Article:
Great Marlborough Street, London 1770
Before long, Mrs. Goadby’s guests arrived.
The new girls had been told to wait upstairs until we were summoned. We crowded together in the hallway while a lilting mixture of music, talk and laughter wafted up from the front parlor.
Harriet was called. Then Rose. Time slowed to a crawl as I waited for my turn, but finally Isabella came to fetch me.
As I prepared to make my entrance, I heard Mrs. Goadby gush, “I have reserved the best for last. This young acolyte of Aphrodite hales from Greenwich, the daughter of a shoemaker who abandoned the poor child to became a Methodist preacher.”
What nonsense was that? I scarcely had time to wonder before my foot caught on something and I stumbled into the room. I tried to catch myself, but with so many eyes upon me I could not seem to put a foot right. Staggering forward, I pictured myself collapsed on the floor in a humiliating heap while Mrs. Goadby’s guests roared with laughter at my clumsiness.
Then a man’s hand caught mine. Another wrapped around my waist, lending me the support I needed to regain my balance.
“Is it time for dancing already?” my rescuer cried. “Do permit Mrs. Goadby to finish introducing you, first, fair one.”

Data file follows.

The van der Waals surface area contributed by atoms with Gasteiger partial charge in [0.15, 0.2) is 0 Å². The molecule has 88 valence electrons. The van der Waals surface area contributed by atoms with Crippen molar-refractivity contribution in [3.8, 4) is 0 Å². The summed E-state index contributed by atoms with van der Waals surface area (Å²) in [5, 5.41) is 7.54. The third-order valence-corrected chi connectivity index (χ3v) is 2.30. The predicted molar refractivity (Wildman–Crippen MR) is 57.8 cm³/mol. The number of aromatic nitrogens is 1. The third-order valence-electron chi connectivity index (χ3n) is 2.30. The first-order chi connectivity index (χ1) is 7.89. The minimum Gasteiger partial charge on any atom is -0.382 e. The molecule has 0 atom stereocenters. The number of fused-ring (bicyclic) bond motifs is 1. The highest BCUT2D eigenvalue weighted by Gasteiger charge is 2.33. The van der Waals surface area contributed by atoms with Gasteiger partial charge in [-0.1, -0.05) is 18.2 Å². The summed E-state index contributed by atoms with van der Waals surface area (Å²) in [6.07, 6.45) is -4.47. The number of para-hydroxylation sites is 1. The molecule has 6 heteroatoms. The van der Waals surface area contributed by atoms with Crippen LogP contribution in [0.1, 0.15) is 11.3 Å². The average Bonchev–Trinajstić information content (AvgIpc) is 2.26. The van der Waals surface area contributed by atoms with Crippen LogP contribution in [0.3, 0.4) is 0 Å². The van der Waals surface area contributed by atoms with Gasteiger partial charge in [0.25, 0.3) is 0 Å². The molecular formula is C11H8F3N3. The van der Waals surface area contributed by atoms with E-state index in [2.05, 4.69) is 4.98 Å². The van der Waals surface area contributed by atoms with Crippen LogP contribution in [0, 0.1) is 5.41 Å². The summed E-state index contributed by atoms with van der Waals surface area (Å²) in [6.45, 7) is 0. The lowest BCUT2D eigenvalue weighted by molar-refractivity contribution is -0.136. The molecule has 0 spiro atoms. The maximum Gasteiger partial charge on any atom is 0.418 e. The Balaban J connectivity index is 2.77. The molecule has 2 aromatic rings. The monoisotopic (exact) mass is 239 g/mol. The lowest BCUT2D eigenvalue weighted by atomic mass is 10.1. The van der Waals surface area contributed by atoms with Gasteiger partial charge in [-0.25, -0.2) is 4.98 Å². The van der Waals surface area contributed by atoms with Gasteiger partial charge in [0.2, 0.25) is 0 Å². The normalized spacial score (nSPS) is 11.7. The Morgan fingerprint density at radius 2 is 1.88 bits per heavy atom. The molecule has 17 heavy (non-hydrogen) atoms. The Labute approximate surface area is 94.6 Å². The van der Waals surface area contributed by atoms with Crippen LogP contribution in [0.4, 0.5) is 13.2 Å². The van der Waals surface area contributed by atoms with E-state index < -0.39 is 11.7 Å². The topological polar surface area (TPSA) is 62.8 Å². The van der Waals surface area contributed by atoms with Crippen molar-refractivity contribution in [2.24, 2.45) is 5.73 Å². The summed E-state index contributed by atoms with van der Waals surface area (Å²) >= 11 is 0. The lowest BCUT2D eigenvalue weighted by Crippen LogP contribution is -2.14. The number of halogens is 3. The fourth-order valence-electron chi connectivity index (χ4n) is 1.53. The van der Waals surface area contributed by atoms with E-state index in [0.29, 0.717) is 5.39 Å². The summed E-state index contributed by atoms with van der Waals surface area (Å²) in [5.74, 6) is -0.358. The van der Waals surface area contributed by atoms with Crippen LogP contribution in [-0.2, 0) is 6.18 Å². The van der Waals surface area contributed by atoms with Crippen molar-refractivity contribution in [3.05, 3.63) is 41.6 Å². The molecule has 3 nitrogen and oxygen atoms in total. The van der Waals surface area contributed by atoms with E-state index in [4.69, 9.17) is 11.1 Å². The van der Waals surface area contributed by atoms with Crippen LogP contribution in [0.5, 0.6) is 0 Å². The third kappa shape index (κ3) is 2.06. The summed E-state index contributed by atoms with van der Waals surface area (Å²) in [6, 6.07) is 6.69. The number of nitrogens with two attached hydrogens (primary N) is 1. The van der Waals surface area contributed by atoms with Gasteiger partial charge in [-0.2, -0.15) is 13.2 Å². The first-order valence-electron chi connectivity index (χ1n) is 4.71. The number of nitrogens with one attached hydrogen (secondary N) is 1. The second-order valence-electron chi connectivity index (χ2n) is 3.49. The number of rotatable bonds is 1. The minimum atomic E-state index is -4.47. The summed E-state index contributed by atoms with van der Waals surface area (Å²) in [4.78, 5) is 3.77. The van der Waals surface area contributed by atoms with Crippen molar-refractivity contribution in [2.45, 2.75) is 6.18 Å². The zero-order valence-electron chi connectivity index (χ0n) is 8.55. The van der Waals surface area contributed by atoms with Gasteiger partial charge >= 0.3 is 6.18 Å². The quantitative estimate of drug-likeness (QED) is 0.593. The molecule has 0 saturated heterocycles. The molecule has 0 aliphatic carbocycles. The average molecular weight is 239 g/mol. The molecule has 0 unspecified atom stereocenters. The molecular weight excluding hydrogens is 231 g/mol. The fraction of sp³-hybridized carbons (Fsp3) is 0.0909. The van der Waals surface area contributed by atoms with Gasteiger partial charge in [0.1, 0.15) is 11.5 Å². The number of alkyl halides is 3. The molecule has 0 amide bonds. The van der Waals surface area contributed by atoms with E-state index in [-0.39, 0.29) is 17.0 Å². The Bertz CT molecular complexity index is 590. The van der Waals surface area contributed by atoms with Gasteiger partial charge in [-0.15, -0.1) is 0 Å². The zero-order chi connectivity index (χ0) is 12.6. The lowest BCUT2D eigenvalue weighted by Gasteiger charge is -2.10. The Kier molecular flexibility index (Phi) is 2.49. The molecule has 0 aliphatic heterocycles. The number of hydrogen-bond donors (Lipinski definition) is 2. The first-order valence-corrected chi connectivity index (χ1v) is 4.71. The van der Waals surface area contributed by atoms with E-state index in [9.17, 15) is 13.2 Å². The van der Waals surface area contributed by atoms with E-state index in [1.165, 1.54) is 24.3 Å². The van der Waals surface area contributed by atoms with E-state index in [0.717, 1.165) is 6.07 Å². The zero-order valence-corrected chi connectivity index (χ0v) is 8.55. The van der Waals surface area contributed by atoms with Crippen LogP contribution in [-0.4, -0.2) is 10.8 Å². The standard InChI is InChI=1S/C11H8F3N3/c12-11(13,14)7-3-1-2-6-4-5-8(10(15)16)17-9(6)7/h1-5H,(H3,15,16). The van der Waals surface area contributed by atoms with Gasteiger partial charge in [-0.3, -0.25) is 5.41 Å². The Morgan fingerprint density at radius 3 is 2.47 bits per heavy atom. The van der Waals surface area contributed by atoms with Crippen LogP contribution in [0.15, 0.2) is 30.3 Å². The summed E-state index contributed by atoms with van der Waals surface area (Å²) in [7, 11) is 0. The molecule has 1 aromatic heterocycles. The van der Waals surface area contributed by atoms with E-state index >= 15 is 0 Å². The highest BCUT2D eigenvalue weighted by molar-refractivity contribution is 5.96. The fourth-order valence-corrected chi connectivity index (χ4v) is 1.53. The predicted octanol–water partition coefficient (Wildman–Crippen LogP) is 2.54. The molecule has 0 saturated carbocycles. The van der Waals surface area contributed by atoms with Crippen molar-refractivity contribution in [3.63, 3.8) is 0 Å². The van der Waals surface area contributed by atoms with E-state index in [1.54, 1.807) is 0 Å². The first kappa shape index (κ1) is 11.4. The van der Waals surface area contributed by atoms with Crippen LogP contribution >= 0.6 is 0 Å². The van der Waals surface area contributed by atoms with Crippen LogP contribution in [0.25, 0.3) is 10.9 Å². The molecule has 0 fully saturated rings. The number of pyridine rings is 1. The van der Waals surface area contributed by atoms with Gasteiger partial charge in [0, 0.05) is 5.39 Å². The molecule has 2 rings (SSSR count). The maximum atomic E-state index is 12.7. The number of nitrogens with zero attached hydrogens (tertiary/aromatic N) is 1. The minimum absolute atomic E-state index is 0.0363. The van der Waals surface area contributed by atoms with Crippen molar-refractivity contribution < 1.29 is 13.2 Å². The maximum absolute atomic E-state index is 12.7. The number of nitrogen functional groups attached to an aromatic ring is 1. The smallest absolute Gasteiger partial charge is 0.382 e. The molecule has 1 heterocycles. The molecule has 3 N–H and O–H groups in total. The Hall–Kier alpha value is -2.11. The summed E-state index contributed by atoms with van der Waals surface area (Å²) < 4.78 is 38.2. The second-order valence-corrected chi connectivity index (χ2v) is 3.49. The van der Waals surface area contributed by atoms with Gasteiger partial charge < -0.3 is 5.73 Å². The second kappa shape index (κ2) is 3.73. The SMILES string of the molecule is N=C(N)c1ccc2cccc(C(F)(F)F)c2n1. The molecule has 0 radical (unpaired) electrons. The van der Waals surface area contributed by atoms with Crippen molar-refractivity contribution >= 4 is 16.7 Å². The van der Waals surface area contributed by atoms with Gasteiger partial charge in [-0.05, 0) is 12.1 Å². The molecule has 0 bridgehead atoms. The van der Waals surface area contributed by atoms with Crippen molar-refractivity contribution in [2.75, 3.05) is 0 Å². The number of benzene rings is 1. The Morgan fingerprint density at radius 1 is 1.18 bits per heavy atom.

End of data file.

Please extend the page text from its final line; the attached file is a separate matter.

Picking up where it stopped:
The others laughed, but warmly in admiration of the gentleman’s quick action and gallantry. “Leave it to Lyttelton to grab the prettiest girl for himself.”
Lightheaded and breathless, I surrendered myself to the gentleman and sank onto the sofa beside him. “Thank you for coming to my rescue, sir. I am in your debt.”
I looked up into grey eyes that sparkled with adventure. “Take care about saying such things, sweet one. You might tempt me to prosecute my claim.”
“Few ladies would object to serving such a sentence.”
A surge of suggestive laughter made me repent my glibness. “Foul play, Lyttelton! You’ve made a conquest before the rest of us have been properly introduced to –. I say, Mrs. Goadby, do reveal the name of your divine young friend.”
“With pleasure.” Mrs. Goadby’s voice betrayed no hint of vexation at my graceless entrance. “This charming addition to my house is Mrs. Armistead. My dear, may I present Captain Ayscough, Mr. Andrews, Captain O'Byrne, Mr. Barrington and Sir Francis Molyneux. You have already met Lord Lyttelton.”
The other gentlemen’s names jumbled together in my head. I was too much occupied with his lordship to care. His hand ranged up my side from the base of my bodice to beneath my arm.
When a servant appeared with wine, Lord Lyttelton declined. “My hands are too agreeably engaged at present to divert them.”
I could not truthfully say I wanted him to. His touch sent a flutter of heat through my flesh.